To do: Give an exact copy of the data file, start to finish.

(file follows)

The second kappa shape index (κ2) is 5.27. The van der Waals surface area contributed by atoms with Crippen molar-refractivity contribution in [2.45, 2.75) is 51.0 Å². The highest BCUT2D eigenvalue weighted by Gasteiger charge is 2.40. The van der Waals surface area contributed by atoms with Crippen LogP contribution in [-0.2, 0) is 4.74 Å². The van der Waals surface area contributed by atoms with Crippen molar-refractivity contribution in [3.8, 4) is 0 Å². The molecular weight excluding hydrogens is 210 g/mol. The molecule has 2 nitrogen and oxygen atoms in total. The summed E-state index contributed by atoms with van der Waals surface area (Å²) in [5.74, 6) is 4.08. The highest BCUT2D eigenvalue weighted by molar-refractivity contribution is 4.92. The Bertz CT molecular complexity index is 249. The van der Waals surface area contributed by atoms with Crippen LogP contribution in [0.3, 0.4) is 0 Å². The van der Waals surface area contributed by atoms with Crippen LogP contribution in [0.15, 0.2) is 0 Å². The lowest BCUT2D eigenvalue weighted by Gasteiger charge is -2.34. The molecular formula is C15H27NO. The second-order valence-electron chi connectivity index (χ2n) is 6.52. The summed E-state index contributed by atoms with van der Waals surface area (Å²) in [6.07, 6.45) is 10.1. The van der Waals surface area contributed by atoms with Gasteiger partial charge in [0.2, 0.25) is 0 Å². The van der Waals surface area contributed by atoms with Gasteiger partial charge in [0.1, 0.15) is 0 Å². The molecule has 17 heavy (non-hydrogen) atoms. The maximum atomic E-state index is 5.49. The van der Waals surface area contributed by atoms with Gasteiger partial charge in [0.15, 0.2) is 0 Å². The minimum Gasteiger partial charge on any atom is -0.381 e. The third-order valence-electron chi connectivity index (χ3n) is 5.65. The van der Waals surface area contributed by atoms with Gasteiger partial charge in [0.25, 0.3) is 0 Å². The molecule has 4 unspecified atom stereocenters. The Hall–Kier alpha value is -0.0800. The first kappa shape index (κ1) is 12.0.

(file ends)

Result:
The second kappa shape index (κ2) is 5.27. The van der Waals surface area contributed by atoms with Crippen molar-refractivity contribution in [2.45, 2.75) is 51.0 Å². The highest BCUT2D eigenvalue weighted by Gasteiger charge is 2.40. The van der Waals surface area contributed by atoms with Crippen LogP contribution in [-0.2, 0) is 4.74 Å². The van der Waals surface area contributed by atoms with Crippen molar-refractivity contribution in [3.8, 4) is 0 Å². The molecular weight excluding hydrogens is 210 g/mol. The molecule has 2 nitrogen and oxygen atoms in total. The summed E-state index contributed by atoms with van der Waals surface area (Å²) in [5.74, 6) is 4.08. The highest BCUT2D eigenvalue weighted by molar-refractivity contribution is 4.92. The Bertz CT molecular complexity index is 249. The van der Waals surface area contributed by atoms with Crippen LogP contribution in [0.3, 0.4) is 0 Å². The van der Waals surface area contributed by atoms with Crippen LogP contribution in [0.15, 0.2) is 0 Å². The lowest BCUT2D eigenvalue weighted by Gasteiger charge is -2.34. The molecular formula is C15H27NO. The second-order valence-electron chi connectivity index (χ2n) is 6.52. The summed E-state index contributed by atoms with van der Waals surface area (Å²) in [6.07, 6.45) is 10.1. The van der Waals surface area contributed by atoms with Gasteiger partial charge in [0.2, 0.25) is 0 Å². The van der Waals surface area contributed by atoms with Gasteiger partial charge in [0.1, 0.15) is 0 Å². The molecule has 17 heavy (non-hydrogen) atoms. The maximum atomic E-state index is 5.49. The van der Waals surface area contributed by atoms with Gasteiger partial charge in [0.15, 0.2) is 0 Å². The minimum Gasteiger partial charge on any atom is -0.381 e. The third-order valence-electron chi connectivity index (χ3n) is 5.65. The van der Waals surface area contributed by atoms with Gasteiger partial charge in [0.25, 0.3) is 0 Å². The molecule has 4 unspecified atom stereocenters. The Hall–Kier alpha value is -0.0800. The first kappa shape index (κ1) is 12.0.